Be careful adding 1 hour of car noise to 10,000 hours of sound clips, because the model might overfit to the car noise. (My intuition: Try modifying the car clip: slow/fast, pitch up/down, generate similar white noise, etc.)
Be careful not to overfit to synthesised data.
Video #7 talks about re-purposing your neural networks.
You can take a network trained for image recognition, and delete the output node and the last set of weights, and randomly initialise those weights and re-train on X-ray data. Or re-train more layers. Or add more layers and and then a new output node.
This is called pre-training, and then using the X-ray data is fine-tuning. The image recognition network has learnt a lot about images and the structure of images (lines, dots, curves, etc), and this knowledge might come in useful in the X-ray images.
Another example is an audio transcript network and transferring to a wakeword/triggerword system.
Transfer learning works well if you have a lot of data for the problem you are transferring from, but don't have as much data for the problem you are transferring to.
It doesn't work well if your root stock had an equal amount or fewer samples that your target samples.
Let's say your autonomous car need to detect these 4 things:
(clearly this is a non-exhaustive list)
Where previously Y was a
(1,m) matrix, it is now a
Using this image as an input sample, you can see there's 2 of the 4 features visible: stop sign and car.
You now train a NN to predict these values of Y. Yhat is now a 4 dimensional value for Y. Four output nodes.
Unlike softmax regression, this image can have multiple labels.
You could train 4 networks to predict these 4 things individually, but the base of the network can be shared because you're detecting all objects, so the low-level features at the start of the network can be shared and this NN will give better performance.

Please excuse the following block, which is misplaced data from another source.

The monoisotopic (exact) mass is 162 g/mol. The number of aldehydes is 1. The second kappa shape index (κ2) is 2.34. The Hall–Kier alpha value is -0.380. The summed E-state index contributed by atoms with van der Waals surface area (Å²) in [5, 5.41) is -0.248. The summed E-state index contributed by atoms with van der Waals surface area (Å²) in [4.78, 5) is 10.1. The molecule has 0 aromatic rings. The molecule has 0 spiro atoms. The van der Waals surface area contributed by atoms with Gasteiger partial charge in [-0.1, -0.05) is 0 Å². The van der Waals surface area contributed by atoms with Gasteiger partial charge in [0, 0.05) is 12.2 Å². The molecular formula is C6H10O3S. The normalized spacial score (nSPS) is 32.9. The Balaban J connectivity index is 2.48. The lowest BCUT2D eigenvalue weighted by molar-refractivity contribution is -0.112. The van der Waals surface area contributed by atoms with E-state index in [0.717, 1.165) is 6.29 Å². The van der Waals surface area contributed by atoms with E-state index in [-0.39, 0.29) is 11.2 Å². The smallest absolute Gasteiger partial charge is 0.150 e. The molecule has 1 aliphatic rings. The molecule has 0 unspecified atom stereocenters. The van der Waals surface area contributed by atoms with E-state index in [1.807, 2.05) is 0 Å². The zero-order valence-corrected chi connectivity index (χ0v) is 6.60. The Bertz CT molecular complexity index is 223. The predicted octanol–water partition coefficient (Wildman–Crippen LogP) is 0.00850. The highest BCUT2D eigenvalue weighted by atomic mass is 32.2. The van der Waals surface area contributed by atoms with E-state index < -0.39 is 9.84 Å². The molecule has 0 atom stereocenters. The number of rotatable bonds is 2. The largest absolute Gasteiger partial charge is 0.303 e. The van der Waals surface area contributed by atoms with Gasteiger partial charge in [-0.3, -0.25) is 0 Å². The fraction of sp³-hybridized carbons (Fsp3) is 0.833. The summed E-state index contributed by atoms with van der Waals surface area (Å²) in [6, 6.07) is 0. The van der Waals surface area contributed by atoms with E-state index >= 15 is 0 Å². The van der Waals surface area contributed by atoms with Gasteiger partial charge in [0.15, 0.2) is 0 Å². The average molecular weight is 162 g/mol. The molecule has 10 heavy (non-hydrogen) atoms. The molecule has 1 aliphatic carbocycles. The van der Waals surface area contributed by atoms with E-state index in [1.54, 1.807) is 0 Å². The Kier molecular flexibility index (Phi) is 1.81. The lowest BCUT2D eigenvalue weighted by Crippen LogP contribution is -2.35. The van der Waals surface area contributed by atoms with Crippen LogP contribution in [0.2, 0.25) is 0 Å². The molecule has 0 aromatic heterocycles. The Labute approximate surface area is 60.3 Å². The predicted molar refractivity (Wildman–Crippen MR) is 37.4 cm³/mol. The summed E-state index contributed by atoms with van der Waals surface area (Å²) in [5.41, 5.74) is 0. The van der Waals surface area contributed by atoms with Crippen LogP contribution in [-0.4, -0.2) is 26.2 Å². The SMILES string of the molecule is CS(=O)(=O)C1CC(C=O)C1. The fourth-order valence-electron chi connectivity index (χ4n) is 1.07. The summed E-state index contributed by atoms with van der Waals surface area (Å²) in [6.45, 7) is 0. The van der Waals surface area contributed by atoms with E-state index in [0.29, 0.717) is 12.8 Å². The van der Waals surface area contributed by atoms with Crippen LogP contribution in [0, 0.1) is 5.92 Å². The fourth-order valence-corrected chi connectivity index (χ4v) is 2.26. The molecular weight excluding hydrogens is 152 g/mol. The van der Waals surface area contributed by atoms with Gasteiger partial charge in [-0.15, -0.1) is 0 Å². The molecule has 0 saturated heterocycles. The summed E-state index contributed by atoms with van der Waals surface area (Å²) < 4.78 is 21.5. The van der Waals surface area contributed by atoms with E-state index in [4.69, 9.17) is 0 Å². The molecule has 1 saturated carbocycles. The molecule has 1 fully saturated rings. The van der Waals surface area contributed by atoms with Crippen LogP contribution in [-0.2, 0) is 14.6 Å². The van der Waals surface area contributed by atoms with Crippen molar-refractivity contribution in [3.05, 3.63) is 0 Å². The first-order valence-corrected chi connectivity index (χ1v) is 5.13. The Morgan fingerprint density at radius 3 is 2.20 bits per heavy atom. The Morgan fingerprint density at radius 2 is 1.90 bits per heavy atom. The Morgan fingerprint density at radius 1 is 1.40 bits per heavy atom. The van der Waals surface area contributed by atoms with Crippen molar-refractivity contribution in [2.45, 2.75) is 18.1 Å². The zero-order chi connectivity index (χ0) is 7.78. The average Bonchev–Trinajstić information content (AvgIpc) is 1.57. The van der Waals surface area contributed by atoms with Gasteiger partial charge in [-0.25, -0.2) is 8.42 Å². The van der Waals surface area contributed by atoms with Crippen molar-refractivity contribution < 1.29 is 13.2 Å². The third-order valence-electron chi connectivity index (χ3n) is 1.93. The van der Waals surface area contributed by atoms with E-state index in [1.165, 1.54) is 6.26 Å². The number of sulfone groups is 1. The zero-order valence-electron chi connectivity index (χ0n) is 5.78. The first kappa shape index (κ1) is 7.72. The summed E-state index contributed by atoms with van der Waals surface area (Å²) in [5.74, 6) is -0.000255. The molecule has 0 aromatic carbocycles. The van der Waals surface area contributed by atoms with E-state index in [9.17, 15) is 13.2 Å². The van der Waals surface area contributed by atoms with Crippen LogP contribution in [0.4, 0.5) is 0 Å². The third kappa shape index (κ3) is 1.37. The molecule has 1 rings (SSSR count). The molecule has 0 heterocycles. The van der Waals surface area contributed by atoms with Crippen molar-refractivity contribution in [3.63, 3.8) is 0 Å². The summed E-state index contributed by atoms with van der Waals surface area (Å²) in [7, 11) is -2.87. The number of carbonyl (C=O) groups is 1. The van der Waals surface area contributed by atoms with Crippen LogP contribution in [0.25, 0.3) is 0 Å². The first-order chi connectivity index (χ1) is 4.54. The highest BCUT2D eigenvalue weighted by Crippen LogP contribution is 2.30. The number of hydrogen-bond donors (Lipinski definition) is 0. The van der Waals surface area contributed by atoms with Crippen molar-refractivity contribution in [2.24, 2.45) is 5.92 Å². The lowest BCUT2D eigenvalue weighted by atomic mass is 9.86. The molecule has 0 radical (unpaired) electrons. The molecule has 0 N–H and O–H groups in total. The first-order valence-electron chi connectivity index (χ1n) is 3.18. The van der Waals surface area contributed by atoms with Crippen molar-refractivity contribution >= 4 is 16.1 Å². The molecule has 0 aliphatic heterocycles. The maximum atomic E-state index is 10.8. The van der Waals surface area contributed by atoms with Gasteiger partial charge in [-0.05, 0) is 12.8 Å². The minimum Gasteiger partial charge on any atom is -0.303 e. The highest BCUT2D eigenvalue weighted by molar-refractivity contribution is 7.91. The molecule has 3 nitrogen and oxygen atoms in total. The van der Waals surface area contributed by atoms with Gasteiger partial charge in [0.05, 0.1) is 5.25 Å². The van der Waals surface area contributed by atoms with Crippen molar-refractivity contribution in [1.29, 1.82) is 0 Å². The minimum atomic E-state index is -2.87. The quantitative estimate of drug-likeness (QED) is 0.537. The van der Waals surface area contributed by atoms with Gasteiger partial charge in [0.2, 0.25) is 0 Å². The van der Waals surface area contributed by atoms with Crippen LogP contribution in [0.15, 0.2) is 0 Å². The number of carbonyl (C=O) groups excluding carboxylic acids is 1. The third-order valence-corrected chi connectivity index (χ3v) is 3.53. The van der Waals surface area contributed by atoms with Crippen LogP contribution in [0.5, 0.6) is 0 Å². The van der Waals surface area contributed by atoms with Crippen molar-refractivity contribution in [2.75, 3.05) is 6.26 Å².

For incomplete/unlabelled samples (e.g. you have training data where they didn't bother to label whether there's a car in the photo or not) you can just omit this term from the summation when calculating the loss.
Video #9 says that end-to-end is one of the most exciting recent developments in NN. Briefly: deep neural nets replacing previously multi-stage processing systems (sometimes obsoleting entire areas of research previously dedicated to subsystems).
E.g. audio -> MFCC for features -> ML for phonemes -> words -> transcript. A NN can just go from audio to transcript.
The old pipeline works well if you don't have a lot of data, but deep learning trumps multi-stage if you have a lot of data.
However, a multi-step approach might work better in some cases. E.g. face recognition. Instead of going from a photo (where the person can be near/far or anywhere in the photo) to identity, instead have stage 1 where you detect where the face is, and stage 2 which takes the zoomed-in face and compares this with all employee photos on file.
So, this is better because
Video #10 discusses what to weight up when deciding whether to use end-to-end or not.
Key question: do you have sufficient data to learn a function of the complexity needed to map x to y?
The Heroes of Deep Learning interviews feature Ruslan Salakhutdinov, director of AI research at Apple.
Ng poses the PhD VS industry question again, and I like Russ' answer: academia would let you work on anything, any crazy idea, but industry allows you to see first-hand the effect of your work, and you'll have more resources, like compute and multi-disciplinary teams to help in different ways. You can do amazing research in either setting.
And that wraps up the Structuring ML Projects course.
UPDATE achievement unlocked